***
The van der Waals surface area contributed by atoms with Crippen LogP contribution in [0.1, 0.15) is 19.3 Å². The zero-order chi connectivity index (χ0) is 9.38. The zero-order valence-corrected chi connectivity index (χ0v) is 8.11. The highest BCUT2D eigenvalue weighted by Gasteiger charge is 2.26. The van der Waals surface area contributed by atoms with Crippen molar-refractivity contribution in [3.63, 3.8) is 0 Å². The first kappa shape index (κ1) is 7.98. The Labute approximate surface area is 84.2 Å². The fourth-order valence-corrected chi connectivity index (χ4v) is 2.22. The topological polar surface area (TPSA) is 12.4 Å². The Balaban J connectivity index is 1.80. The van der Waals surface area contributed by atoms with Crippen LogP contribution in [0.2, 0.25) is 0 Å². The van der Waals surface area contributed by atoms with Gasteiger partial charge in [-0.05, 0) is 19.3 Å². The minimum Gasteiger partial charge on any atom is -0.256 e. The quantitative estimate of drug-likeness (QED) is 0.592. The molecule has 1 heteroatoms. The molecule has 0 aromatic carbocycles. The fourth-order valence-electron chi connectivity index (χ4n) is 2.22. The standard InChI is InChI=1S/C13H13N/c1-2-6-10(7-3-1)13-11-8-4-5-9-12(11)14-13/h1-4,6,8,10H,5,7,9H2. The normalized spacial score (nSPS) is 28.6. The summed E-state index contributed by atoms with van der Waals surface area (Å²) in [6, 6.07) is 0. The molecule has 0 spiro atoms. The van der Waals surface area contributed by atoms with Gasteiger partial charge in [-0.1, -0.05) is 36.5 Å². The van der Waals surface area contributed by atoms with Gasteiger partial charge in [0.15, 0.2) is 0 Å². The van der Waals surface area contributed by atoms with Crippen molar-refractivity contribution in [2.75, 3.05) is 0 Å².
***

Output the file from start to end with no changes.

The van der Waals surface area contributed by atoms with Crippen LogP contribution in [0.1, 0.15) is 19.3 Å². The zero-order chi connectivity index (χ0) is 9.38. The zero-order valence-corrected chi connectivity index (χ0v) is 8.11. The highest BCUT2D eigenvalue weighted by Gasteiger charge is 2.26. The van der Waals surface area contributed by atoms with Crippen molar-refractivity contribution in [3.63, 3.8) is 0 Å². The first kappa shape index (κ1) is 7.98. The Labute approximate surface area is 84.2 Å². The fourth-order valence-corrected chi connectivity index (χ4v) is 2.22. The topological polar surface area (TPSA) is 12.4 Å². The Balaban J connectivity index is 1.80. The van der Waals surface area contributed by atoms with Crippen LogP contribution in [0.2, 0.25) is 0 Å². The van der Waals surface area contributed by atoms with Gasteiger partial charge in [-0.05, 0) is 19.3 Å². The minimum Gasteiger partial charge on any atom is -0.256 e. The quantitative estimate of drug-likeness (QED) is 0.592. The molecule has 1 heteroatoms. The molecule has 0 aromatic carbocycles. The fourth-order valence-electron chi connectivity index (χ4n) is 2.22. The standard InChI is InChI=1S/C13H13N/c1-2-6-10(7-3-1)13-11-8-4-5-9-12(11)14-13/h1-4,6,8,10H,5,7,9H2. The normalized spacial score (nSPS) is 28.6. The summed E-state index contributed by atoms with van der Waals surface area (Å²) in [6, 6.07) is 0. The molecule has 0 spiro atoms. The van der Waals surface area contributed by atoms with Gasteiger partial charge in [-0.1, -0.05) is 36.5 Å². The van der Waals surface area contributed by atoms with Gasteiger partial charge in [0.15, 0.2) is 0 Å². The van der Waals surface area contributed by atoms with Crippen molar-refractivity contribution in [2.75, 3.05) is 0 Å².